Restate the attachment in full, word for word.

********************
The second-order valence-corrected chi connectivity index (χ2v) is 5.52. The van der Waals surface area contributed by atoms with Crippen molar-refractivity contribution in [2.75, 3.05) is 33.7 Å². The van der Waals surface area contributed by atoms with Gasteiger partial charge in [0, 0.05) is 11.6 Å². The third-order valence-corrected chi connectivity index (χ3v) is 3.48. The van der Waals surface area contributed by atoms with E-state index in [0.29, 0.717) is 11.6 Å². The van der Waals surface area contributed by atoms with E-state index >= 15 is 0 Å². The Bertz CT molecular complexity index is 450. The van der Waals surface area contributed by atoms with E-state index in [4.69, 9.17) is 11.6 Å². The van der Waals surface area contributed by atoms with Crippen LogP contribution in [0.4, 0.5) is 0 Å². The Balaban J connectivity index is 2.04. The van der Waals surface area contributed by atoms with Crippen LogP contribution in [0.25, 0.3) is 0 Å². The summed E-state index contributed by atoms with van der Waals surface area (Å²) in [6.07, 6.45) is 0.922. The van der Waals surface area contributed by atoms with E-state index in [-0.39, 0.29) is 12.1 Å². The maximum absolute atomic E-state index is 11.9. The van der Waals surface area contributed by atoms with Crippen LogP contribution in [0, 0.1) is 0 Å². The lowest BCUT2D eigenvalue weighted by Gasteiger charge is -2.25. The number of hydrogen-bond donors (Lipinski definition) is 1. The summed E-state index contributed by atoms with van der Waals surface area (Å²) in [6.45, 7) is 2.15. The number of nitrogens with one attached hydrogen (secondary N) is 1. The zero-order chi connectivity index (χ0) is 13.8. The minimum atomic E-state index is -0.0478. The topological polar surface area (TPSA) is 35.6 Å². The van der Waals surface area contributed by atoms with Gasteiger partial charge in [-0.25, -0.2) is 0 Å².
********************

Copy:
The second-order valence-corrected chi connectivity index (χ2v) is 5.52. The van der Waals surface area contributed by atoms with Crippen molar-refractivity contribution in [2.75, 3.05) is 33.7 Å². The van der Waals surface area contributed by atoms with Gasteiger partial charge in [0, 0.05) is 11.6 Å². The third-order valence-corrected chi connectivity index (χ3v) is 3.48. The van der Waals surface area contributed by atoms with E-state index in [0.29, 0.717) is 11.6 Å². The van der Waals surface area contributed by atoms with E-state index >= 15 is 0 Å². The Bertz CT molecular complexity index is 450. The van der Waals surface area contributed by atoms with E-state index in [4.69, 9.17) is 11.6 Å². The van der Waals surface area contributed by atoms with Crippen LogP contribution in [0.4, 0.5) is 0 Å². The Balaban J connectivity index is 2.04. The van der Waals surface area contributed by atoms with Crippen LogP contribution in [0.25, 0.3) is 0 Å². The summed E-state index contributed by atoms with van der Waals surface area (Å²) in [6.07, 6.45) is 0.922. The van der Waals surface area contributed by atoms with E-state index in [-0.39, 0.29) is 12.1 Å². The maximum absolute atomic E-state index is 11.9. The van der Waals surface area contributed by atoms with Crippen LogP contribution in [0, 0.1) is 0 Å². The lowest BCUT2D eigenvalue weighted by Gasteiger charge is -2.25. The number of hydrogen-bond donors (Lipinski definition) is 1. The summed E-state index contributed by atoms with van der Waals surface area (Å²) in [6.45, 7) is 2.15. The number of nitrogens with one attached hydrogen (secondary N) is 1. The zero-order chi connectivity index (χ0) is 13.8. The minimum atomic E-state index is -0.0478. The topological polar surface area (TPSA) is 35.6 Å². The van der Waals surface area contributed by atoms with Gasteiger partial charge in [-0.25, -0.2) is 0 Å².